Trump Officially Nominates Former Coal Lobbyist Andrew Wheeler to Head EPA
In a long-expected move, President Donald Trump formally nominated acting U.S. Environmental Protection Agency (EPA) head and former coal lobbyist Andrew Wheeler to officially run the agency Wednesday.
Wheeler has headed the EPA for six months following the resignation of disgraced former Administrator Scott Pruitt, making him the longest-serving acting administrator in EPA history, The Huffington Post reported. His nomination is expected to clear the Republican-controlled Senate.
"I am honored and grateful that President Trump has nominated me to lead the Environmental Protection Agency," Wheeler said in a statement reported by The Huffington Post. "For me, there is no greater responsibility than protecting human health and the environment, and I look forward to carrying out this essential task on behalf of the American public."
However, many environmental groups disagreed with his self-assessment and raised concerns about his existing record on protecting environmental and public health and fighting climate change.
"The only thing Wheeler is going to protect at the EPA is the profits of polluters," Center for Biological Diversity Government Affairs Director Brett Hartl said in a statement. "I'm sure corporate board rooms will celebrate this nomination. But for anyone who drinks water, breathes air or cares about wildlife, this will be nothing but awful."
Here are some of Wheeler's most controversial decisions as acting-administrator, as cited by the Center for Biological Diversity and other environmental groups.
1. In August, he released a proposal rolling back Obama-era vehicle emissions standards and revoking California's waiver under the Clean Air Act to set its own.
2. Also in August, he unveiled a replacement for former President Barack Obama's Clean Power Plan that would increase greenhouse gas emissions and cost more than a thousand lives a year, according to the EPA's own calculations.
3. In December, Wheeler released an attack on the Obama-Era Waters of the U.S. rule that would deny protections to streams that only flow if it rains and wetlands not connected to larger waterways.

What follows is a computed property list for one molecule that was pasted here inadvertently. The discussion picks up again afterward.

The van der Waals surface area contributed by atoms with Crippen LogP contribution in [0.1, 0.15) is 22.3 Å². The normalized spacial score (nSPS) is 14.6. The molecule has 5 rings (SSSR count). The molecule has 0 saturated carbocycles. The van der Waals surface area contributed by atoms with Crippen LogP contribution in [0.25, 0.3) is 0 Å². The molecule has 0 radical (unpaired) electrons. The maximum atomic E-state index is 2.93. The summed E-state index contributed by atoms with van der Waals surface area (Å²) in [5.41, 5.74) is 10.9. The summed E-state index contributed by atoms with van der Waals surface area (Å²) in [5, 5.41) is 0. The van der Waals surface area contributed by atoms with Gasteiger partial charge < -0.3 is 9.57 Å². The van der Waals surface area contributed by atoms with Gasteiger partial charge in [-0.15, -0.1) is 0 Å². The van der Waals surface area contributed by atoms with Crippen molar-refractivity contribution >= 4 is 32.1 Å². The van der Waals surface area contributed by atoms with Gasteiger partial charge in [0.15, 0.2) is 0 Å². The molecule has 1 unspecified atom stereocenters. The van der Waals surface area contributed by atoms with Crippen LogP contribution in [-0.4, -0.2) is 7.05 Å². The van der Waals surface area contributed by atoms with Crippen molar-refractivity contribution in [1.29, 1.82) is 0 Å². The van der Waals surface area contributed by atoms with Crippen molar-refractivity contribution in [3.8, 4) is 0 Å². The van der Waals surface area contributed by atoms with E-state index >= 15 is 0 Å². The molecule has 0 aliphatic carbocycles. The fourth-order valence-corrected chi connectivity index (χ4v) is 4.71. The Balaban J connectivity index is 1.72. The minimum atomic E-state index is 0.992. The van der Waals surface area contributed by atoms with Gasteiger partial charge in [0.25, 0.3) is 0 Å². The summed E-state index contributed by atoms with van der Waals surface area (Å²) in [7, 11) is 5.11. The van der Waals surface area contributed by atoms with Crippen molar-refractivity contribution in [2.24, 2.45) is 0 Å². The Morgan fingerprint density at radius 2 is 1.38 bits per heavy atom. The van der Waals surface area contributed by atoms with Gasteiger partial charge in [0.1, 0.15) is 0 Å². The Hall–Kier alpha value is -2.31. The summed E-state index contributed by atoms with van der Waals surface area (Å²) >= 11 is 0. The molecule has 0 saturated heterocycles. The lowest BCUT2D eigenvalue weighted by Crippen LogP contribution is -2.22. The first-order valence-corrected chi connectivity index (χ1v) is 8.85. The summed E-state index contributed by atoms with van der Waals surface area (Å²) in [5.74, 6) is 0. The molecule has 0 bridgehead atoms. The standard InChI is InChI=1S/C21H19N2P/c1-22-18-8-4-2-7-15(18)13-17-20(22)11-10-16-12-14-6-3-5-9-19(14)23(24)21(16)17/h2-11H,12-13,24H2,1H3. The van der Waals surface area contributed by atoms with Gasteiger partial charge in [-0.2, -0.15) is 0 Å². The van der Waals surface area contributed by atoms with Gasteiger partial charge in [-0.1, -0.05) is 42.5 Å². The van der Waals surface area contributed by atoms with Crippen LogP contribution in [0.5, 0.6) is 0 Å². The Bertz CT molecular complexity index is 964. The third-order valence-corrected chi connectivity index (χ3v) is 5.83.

4. Also in December, Wheeler offered a major boon to the coal industry, rolling back another Obama-era rule meant to limit the emissions of Mercury and other toxins from coal-fired plants, the Environmental Defense Fund (EDF) pointed out.
Wheeler earned the dubious honor of being only the second nominee for EPA head that the EDF has ever opposed. Pruitt was the first.
"We evaluate executive appointments with the presumption that every President has a right to name his team unless a nominee would threaten the health and safety of the American people. Unfortunately, Andrew Wheeler's record puts him in that category," EDF President Fred Krupp said in a statement.
Wheeler worked for the EPA in the 1990s before joining the staff of Oklahoma Senator and climate denier James Inhofe. He then moved to the private sector, where he lobbied for Murray Energy Corp, the nation's most prominent underground mining company, CNBC reported. Wheeler has said he is "not at all ashamed" of his work for Murray.
Wyoming Republican Senator John Barrasso, who chairs the Environment and Public Works Committee responsible for taking the initial vote on Wheeler's nomination, said he was excited to get Wheeler appointed.
"Acting Administrator Wheeler has done an outstanding job leading EPA and is well qualified to run the agency on a permanent basis. I will work with committee members to get him confirmed," he said in a statement reported by The Hill.
The committee announced plans Wednesday to hold a hearing Jan. 16, despite the fact that the EPA is still in shutdown mode, Bloomberg Environment reported. The decision to hold the hearing despite the shutdown was criticized by Democrats and environmental groups.